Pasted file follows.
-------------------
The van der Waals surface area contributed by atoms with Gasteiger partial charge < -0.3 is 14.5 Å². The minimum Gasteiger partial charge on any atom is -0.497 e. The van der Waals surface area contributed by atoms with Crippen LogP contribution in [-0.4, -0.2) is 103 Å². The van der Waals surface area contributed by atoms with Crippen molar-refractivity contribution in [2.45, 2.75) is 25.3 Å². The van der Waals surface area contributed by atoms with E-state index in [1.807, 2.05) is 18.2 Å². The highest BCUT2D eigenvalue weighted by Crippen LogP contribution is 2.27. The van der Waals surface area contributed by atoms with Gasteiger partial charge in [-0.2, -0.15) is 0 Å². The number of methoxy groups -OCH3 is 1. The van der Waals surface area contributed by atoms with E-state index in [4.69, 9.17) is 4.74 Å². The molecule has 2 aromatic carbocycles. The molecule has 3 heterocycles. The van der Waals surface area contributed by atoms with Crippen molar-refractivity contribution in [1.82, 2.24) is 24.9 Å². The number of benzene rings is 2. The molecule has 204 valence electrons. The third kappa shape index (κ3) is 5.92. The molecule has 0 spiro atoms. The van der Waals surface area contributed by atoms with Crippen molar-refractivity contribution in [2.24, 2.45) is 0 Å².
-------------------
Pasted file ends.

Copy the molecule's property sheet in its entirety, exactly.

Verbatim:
The van der Waals surface area contributed by atoms with Gasteiger partial charge < -0.3 is 14.5 Å². The minimum Gasteiger partial charge on any atom is -0.497 e. The van der Waals surface area contributed by atoms with Crippen LogP contribution in [-0.4, -0.2) is 103 Å². The van der Waals surface area contributed by atoms with Crippen molar-refractivity contribution in [2.45, 2.75) is 25.3 Å². The van der Waals surface area contributed by atoms with E-state index in [1.807, 2.05) is 18.2 Å². The highest BCUT2D eigenvalue weighted by Crippen LogP contribution is 2.27. The van der Waals surface area contributed by atoms with Gasteiger partial charge in [-0.2, -0.15) is 0 Å². The number of methoxy groups -OCH3 is 1. The van der Waals surface area contributed by atoms with E-state index in [4.69, 9.17) is 4.74 Å². The molecule has 2 aromatic carbocycles. The molecule has 3 heterocycles. The van der Waals surface area contributed by atoms with Crippen molar-refractivity contribution in [1.82, 2.24) is 24.9 Å². The number of benzene rings is 2. The molecule has 204 valence electrons. The third kappa shape index (κ3) is 5.92. The molecule has 0 spiro atoms. The van der Waals surface area contributed by atoms with Crippen molar-refractivity contribution in [2.24, 2.45) is 0 Å².